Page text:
But lets say you want to shrink that file down quickly and without much quality loss. You could of course use Handbrake, but the following is a MUCH better method.
Software Part 2 | Other Transcode
Other Transcode is a compact Ruby script written by Don Melton, yes that Don Melton. The person who started Safari and Webkit. It turns out he is just like us and doesn't want to have a mountain of films in his living room. He wrote a fantastic script that I have used without fail for a long time.
He wrote up a FANTASTIC installation guide. I'll let you get that setup, come back when your done.
All done! Ok. Now comes the fun part, seeing just how rocking fast this converter is. This is the command I use. I will break down each part of it.
other-transcode --crop auto --add-subtitle eng --burn-subtitle auto --nvenc-temporal-aq "D:\Video\FilmName\FilmName.mkv"
other-transcode - This of course calls the software
crop auto - This takes away the black baars from the top and bottom. If you are just going to play films on a 16:9 TV this isn't really needed but if you have an Ultrawide computer monitor or expect TVs to change in shape in the future this is a must. My recommendation is to use it.
add-subtitle eng - This is an easy one, I want English subtitles on its own track.
burn-subtitle auto - This is a bit more nuanced. It burns subtitles in the movie on the video. For example if someone is speaking Russian in an otherwise English movie this would preserve the captions that translate it.
- Now this is fun one. This leverages my video card (a 1070) to do the heavily lifting of decode and encode. This is what makes the conversion EXTREMELY fast and the quality extremely good. There are tons of other options if you have an AMD card, want to convert to HEVC vs H264 or what to use full temperal AQ. Again Don has documented it very well here.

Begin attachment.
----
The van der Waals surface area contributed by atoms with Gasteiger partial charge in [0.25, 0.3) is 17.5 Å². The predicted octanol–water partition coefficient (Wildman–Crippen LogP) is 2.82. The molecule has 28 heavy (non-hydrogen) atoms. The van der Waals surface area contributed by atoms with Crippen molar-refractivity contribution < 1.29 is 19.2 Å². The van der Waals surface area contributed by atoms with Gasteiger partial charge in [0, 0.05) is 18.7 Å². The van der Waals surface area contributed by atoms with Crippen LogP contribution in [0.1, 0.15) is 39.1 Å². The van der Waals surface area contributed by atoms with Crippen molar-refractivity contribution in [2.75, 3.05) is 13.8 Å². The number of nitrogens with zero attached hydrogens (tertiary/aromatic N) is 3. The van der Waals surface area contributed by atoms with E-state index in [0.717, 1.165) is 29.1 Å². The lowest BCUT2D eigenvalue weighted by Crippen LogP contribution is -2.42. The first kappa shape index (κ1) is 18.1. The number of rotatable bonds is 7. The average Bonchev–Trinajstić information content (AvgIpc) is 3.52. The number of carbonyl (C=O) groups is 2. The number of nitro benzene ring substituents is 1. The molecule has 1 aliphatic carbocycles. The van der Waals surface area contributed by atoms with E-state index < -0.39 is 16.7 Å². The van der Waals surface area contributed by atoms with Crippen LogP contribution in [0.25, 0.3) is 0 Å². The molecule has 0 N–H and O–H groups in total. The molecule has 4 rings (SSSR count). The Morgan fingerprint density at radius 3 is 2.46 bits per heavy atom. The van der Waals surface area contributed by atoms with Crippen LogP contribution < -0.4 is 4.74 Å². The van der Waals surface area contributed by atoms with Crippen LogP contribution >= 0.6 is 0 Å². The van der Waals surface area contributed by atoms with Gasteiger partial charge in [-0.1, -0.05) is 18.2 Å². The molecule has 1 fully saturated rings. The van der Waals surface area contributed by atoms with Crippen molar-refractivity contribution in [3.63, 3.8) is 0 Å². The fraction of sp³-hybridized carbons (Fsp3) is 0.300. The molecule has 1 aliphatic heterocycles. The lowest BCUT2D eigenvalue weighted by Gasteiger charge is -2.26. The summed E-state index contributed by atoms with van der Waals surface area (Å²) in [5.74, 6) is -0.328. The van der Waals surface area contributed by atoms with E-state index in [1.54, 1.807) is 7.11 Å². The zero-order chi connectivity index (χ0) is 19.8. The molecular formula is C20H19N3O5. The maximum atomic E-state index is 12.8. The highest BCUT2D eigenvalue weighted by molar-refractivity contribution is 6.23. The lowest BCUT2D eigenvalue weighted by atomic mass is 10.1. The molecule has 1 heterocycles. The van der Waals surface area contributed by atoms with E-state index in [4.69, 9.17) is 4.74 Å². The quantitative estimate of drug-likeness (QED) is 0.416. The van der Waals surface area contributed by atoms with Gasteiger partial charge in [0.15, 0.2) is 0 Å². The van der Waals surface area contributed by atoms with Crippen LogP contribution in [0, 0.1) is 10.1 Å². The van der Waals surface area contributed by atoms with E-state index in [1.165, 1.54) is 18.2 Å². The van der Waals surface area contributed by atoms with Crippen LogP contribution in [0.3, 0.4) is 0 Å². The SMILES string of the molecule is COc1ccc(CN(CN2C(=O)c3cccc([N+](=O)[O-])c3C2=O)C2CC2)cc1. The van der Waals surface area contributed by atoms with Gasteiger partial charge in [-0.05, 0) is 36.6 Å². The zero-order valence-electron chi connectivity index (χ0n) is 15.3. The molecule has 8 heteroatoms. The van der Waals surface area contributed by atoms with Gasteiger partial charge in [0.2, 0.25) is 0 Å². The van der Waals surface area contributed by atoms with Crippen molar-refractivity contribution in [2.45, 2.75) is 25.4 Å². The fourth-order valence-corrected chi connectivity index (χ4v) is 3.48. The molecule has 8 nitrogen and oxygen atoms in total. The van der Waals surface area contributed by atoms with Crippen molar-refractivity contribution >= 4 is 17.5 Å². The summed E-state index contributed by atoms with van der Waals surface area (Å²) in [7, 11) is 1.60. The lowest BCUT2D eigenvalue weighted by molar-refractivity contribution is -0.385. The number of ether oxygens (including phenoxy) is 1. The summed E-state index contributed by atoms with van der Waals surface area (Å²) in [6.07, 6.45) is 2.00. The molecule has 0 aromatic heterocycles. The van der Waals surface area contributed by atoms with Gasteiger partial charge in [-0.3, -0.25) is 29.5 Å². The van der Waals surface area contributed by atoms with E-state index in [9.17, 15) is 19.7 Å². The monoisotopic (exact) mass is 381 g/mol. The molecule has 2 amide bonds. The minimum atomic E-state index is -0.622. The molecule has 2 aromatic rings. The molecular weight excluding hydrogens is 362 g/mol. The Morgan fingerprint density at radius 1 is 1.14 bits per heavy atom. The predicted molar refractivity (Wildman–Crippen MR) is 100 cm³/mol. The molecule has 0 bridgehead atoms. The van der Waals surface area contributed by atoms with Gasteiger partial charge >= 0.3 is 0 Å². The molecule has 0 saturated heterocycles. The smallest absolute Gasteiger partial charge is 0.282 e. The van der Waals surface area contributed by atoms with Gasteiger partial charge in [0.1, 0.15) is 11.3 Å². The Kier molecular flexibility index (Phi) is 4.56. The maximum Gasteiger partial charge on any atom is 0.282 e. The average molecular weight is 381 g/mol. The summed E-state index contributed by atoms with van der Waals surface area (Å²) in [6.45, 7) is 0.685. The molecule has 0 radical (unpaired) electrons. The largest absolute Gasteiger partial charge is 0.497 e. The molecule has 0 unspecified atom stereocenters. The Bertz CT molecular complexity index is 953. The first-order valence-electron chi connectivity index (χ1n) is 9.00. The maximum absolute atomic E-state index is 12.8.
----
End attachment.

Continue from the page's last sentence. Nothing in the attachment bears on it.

"D:\Video\FilmName\FilmName.mkv" - Finally this is the where the film is located.
One thing to be aware of is the folder that you are in, say
C:\Users\Dan is where the video will save, so if you have say a Plex folder, you may want to navigate there before running the above command.
When I do this here are my average results for a 1080p BluRay on a 7700K (a tad overclocked) with a NVIDIA 1070 writing to 2 IronWolf NAS drive's using Window's Storage Pools. (I am more disk speed bound than anything. If I was pure NVMe drives this would be even faster.)
|25 GB||5.72 GB||4.4X|
|Converting at: 262 FPS, 10.8X|
|4.99 GB||1.92 GB||2.6X|
|Converting at: 1,374 FPS, 57.3X|
All in I spend MAYBE 5 minutes of actual time clicking, naming, moving folders to get from BluRay to file in my Plex library. I could even automate more of it, so that once the MakeMKV job finishes is auto-runs the
other-transcode script but I like doing a bit of QA before start that to make sure the backup looks good. I am not sure why I do that, it has always came out good.
Hopefully this is something you will try out and find success and joy with, and if you do please let me know on Twitter.